Taiwan ta Bai
How housewives and country bumpkins are the hottest ticket in Taiwan tourism
Forget the skyscrapers.
Taiwan’s other elevations are now the center of an ever-evolving tourism trend where a new generation of travelers crave the local, and demand a level of grounded authenticity that is, ironically, fueled by the virtual world of social media.
Take the Miaoli mountains in western Taiwan, and a mist-covered roadside restaurant and B&B appropriately named the Mile High Café.
It’s a scene straight out of a Hitchcock movie with the fog building and almost a complete silence, broken only by the sounds coming from the frenetic kitchen. Run by third generation farmers, Tu Qiao Hsuan leaves her son to the care of her father as she fetches the plate of ginger chicken cooked by her husband, a Malaysian Chinese who now calls her country home.
The dish joins nine others on our full table, groaning with the weight of a feast of two soups (a hotpot with enoki mushrooms, greens, fishballs and a chicken broth), a salad of fern fronds, braised pork with mushrooms, stewed vegetables, and a unique Hakka dish of fried fish and battered pumpkin (the indigenous Hakka people call this area their home).
We are given cups of ginger tea to wash it all down, a familiar taste to the Filipino palate, as ginger is also made into tea here to soothe sore throats. Salabat, anyone?
“This is a Tian Ma Ma restaurant,” explains our guide Calem Ngan, who works for the industry association Taiwan Leisure Farm Association, counting the Mile High Café among 300 or so leisure farms across the country.
Tian Ma Ma, roughly translated as “Countryside Moms,” is a seal brandished proudly by choice establishments that
assure tourists of a certain standard that they adhere to, especially in their cooking.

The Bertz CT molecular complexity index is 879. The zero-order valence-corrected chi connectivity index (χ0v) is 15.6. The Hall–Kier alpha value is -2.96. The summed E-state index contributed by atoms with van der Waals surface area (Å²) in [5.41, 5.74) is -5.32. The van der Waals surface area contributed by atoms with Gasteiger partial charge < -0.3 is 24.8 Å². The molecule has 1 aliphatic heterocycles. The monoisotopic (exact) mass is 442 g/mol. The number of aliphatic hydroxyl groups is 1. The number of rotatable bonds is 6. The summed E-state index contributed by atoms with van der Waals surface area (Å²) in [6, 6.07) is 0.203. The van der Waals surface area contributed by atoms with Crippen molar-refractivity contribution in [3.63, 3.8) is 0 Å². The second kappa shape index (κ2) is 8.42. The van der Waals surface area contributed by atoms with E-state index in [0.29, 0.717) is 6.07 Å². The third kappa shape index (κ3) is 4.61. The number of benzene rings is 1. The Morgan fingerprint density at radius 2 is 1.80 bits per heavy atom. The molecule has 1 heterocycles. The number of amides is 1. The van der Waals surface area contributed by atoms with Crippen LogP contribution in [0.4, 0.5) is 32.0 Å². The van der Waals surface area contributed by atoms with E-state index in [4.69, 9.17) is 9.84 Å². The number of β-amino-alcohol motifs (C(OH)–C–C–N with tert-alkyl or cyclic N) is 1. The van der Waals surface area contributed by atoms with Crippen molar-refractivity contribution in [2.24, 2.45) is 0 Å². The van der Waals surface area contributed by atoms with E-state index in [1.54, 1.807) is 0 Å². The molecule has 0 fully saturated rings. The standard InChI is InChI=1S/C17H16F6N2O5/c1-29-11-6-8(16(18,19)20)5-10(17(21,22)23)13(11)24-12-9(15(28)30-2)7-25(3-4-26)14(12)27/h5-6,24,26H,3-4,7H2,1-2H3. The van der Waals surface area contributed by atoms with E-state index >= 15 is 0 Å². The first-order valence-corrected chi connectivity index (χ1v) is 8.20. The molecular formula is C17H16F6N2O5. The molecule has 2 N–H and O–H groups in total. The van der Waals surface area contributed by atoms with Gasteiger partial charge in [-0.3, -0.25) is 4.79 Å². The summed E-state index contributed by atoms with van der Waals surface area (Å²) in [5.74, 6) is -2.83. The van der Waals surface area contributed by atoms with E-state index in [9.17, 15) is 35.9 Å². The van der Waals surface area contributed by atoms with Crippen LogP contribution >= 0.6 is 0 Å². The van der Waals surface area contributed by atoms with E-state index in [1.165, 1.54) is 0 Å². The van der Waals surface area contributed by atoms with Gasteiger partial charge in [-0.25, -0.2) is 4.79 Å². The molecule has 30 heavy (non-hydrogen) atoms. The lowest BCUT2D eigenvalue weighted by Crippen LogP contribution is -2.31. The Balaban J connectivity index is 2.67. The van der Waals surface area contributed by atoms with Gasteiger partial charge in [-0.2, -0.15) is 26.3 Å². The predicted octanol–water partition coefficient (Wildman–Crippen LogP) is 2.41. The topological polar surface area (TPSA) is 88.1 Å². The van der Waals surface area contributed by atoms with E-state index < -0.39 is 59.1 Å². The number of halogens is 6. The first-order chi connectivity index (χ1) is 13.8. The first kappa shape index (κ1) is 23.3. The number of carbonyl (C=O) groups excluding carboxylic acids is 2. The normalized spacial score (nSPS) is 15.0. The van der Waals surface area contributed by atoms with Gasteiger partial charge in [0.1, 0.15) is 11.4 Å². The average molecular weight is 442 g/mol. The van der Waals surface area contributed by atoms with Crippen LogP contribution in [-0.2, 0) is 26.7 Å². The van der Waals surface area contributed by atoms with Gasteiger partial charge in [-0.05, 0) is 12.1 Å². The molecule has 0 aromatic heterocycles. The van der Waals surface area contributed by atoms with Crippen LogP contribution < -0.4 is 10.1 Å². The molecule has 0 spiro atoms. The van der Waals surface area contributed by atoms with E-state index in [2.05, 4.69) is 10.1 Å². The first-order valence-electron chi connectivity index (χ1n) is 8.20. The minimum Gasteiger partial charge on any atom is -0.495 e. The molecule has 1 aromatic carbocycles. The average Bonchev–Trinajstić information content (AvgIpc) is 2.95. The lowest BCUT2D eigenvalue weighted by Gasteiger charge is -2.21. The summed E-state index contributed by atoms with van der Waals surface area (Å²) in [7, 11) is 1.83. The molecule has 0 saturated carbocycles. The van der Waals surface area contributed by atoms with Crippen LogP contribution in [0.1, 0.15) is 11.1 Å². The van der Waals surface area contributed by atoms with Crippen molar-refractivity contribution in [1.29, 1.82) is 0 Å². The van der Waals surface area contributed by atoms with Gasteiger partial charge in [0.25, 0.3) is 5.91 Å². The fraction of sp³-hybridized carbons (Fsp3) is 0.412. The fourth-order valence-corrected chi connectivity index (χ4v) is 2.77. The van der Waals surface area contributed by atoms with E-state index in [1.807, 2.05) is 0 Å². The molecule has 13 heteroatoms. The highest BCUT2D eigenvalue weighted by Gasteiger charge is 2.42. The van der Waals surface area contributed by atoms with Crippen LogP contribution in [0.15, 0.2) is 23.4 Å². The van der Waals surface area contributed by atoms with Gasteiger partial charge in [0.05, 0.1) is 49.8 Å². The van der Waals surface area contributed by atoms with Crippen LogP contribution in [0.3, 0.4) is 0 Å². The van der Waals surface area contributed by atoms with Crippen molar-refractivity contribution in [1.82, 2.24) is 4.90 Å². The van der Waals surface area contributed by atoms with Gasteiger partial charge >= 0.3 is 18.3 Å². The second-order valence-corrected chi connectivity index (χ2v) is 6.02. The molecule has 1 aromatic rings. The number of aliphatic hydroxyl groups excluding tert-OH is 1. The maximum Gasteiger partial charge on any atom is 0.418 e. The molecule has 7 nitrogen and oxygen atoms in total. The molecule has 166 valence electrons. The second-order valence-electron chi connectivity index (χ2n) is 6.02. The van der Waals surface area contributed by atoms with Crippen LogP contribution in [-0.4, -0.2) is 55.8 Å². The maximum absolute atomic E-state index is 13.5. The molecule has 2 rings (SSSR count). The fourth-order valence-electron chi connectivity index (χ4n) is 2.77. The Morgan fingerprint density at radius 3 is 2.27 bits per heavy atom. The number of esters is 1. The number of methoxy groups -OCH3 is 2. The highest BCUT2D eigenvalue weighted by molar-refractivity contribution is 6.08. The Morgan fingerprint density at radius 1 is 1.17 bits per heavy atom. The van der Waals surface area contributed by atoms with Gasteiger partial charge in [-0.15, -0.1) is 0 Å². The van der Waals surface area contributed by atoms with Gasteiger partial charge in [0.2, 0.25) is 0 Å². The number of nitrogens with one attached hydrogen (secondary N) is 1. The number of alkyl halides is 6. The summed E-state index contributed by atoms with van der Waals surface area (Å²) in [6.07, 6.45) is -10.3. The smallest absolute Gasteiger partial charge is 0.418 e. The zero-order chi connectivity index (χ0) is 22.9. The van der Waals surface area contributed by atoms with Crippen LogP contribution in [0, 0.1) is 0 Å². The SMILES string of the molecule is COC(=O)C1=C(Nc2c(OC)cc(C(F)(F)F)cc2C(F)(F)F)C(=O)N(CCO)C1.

An initiative by the Council of Agriculture, it empowers housewives through training and the setting up of a supply chain, eventually arming them with the tools to run efficiently a restaurant or lodgings featuring prominently their main product.
In the case of Mile High Café, their ginger.
Not half an hour away, we arrive at our home for our last night in a five-day sojourn across the entire island.
Zhuo Ye Cottage is hauntingly beautiful on a rainy night.
Built like a traditional Taiwanese village, we are housed in converted granaries outfitted in tones of Taiwan’s Japanese aesthetic, a welcome residue of being a dependency of the Empire of Japan from 1895-1945.
In fact, the farm’s main draw is also of Japanese origin, the art of Shibori, a manual resist pleat-and-bind dyeing technique using indigo dyes extracted from the malan plant.
The signature DIY (do-it-yourself) activity, a requirement at every Leisure Farm, was among my favorite of the 30 farms I have had the honor of visiting.
And certainly the most evocative.
One begins with a clean sheet, spotless.
Folding it carefully, and adding wooden sticks bound tightly by rubber bands in a predetermined arrangement to produce a desired pattern (in my case, I wanted three concentric stars, my favorite shape), one dips the cloth into a vat of foul-smelling indigo, carefully massaging to ensure the color seeps into the inner folds.
After three minutes, you rinse the color off, and then repeat the entire process of dip and rinse another five times.
After a round in the dryer, you eagerly unfold, all the while questioning if you had massaged enough, rinsed properly, bound it tight enough to keep the dye at bay on the parts you wanted to keep white.
When it is done, you sigh a relief.
Three concentric stars, in a distinct shibori style, and rendered in the most beautiful blue. Only then
do you learn, up in the mountains of Miaoli county, to trust the mprocess.
(Only 2.5 hours from Cebu, fly to Taiwan from Mactan International Airport via Cebu Pacific Air using my personal portal, type this into your browsers: bit.ly/JudeXCEB. To experience Taiwan’s leisure farms, visit their official website for a listing: www.taiwanfarm.org.tw)
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